During your first 6 weeks postpartum, your body will return to its prepregnant state. You will eliminate the extra fluid that you retained during pregnancy by frequent urination and perspiration.
Your uterus will gradually return to its prepregnant size and position in a process called involution. You may notice periodic contractions as it becomes smaller. If you nurse your baby, you will feel the uterus contract each time you put your baby to your breast for the first few days. Because of this, involution of the uterus occurs faster in breastfeeding mothers. If this is your second or subsequent child, you may find these “after pains” to be painful. A mild pain reliever such as ibuprofen or acetaminophen may provide some relief.
You will have a vaginal discharge for 3 to 4 weeks as the lining of your uterus returns to normal. The discharge will begin as bright red, will then become light pink, will gradually turn brownish, and will finally be clear. If it becomes bright red again after it has become clear, you have overexerted yourself. Slow down, go to bed for a couple of days, and get plenty of rest. If the bleeding is excessive, call your caregiver. You may have a postpartum hemorrhage. Do not use tampons during the postpartum period.
Continue the comfort measures that you used in the hospital for your stitches or hemorrhoids. For pain relief, place cool witch hazel compresses (refrigerate homemade ones or use commercial brands) directly onto your pad before applying it to the perineum. If you did not receive a portable sitz bath in the hospital, you can sit in a clean tub of warm water or use a portable showerhead to run water over the perineal area. You will find that squeezing your buttocks together before you sit down or stand up helps to reduce the strain on the episiotomy stitches. Some women prefer sitting slightly to the side of their buttock.
Many women are concerned about having their first bowel movement after the delivery, especially if they have stitches or hemorrhoids. Your bowel movements should resume within 4 to 5 days. Eat a diet with sufficient green leafy vegetables and whole grain products, and drink plenty of fluids. Prune juice or prunes may also help. Your caregiver may recommend a stool softener, if necessary. Hemorrhoids will gradually shrink over time.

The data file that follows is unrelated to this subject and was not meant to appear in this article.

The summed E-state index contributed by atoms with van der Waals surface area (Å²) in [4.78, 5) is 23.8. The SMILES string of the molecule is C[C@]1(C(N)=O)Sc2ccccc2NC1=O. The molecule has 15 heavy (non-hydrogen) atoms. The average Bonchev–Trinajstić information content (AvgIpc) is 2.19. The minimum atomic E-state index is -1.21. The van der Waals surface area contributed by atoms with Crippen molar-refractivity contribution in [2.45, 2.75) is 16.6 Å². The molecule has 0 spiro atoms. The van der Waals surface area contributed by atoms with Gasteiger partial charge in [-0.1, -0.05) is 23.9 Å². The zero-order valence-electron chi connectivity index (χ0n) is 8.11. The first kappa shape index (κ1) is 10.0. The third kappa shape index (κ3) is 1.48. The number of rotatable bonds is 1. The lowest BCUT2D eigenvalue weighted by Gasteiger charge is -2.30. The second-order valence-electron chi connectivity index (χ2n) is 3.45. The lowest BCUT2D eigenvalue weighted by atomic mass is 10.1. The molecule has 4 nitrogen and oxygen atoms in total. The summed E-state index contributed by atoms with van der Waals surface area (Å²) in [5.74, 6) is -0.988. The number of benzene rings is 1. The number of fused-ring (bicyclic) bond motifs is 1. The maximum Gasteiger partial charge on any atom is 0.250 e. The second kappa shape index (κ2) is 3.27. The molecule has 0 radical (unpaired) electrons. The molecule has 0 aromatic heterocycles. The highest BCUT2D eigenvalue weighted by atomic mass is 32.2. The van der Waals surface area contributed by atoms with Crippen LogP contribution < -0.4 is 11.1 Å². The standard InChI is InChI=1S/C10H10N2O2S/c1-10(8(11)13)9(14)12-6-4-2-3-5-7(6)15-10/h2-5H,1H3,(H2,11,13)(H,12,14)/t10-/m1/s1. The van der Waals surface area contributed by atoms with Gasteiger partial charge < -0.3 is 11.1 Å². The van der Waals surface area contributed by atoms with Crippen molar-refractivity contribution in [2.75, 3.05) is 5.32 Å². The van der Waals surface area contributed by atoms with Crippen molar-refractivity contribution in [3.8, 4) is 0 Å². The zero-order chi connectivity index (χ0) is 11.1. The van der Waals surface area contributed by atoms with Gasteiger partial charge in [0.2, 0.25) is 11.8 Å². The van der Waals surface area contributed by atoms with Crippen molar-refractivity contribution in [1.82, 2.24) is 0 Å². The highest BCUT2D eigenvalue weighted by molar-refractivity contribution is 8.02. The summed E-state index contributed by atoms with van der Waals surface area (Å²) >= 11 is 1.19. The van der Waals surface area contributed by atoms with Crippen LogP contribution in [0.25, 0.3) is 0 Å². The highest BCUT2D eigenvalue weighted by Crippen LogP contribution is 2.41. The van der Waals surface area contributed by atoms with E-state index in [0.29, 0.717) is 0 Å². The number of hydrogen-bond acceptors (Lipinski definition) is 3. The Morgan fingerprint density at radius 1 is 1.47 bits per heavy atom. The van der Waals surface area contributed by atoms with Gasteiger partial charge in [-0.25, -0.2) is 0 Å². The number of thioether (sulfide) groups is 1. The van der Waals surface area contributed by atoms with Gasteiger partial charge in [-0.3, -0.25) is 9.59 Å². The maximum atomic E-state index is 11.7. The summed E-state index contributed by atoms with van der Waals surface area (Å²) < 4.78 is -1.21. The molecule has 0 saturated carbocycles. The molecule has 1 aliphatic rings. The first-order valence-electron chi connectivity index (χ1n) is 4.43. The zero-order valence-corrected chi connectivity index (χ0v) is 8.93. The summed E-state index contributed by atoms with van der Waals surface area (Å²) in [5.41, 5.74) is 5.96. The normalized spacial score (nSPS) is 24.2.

During the next few days, your breasts will change from their size at the end of pregnancy to possibly several sizes larger. Your body sends additional blood and fluids to aid in the production of milk. If you do not breastfeed, your breasts will still undergo these changes. Medication is no longer given to suppress the production of milk. Non-nursing mothers may want to wear a tight sports bra and apply ice to reduce the swelling. Cabbage leaves may also provide relief. (For instructions, see “Normal Breast Fullness Versus Engorgement”.)
Weight loss will be gradual, sometimes taking months. Remember that it took you 9 months to put the weight on, so you cannot expect to lose all the pounds overnight. Nursing will help, since your body will use 500 to 800 calories each day in the production of milk. Continue to eat well and take your prenatal vitamins. Do not go on a strict reducing diet if you are breastfeeding. When you first come home, your abdomen will be flabby and you may still look 4 or 5 months pregnant. If you begin the exercise program described on this article while you are still in the hospital, you will have a head start on reconditioning the muscles that were stretched during pregnancy.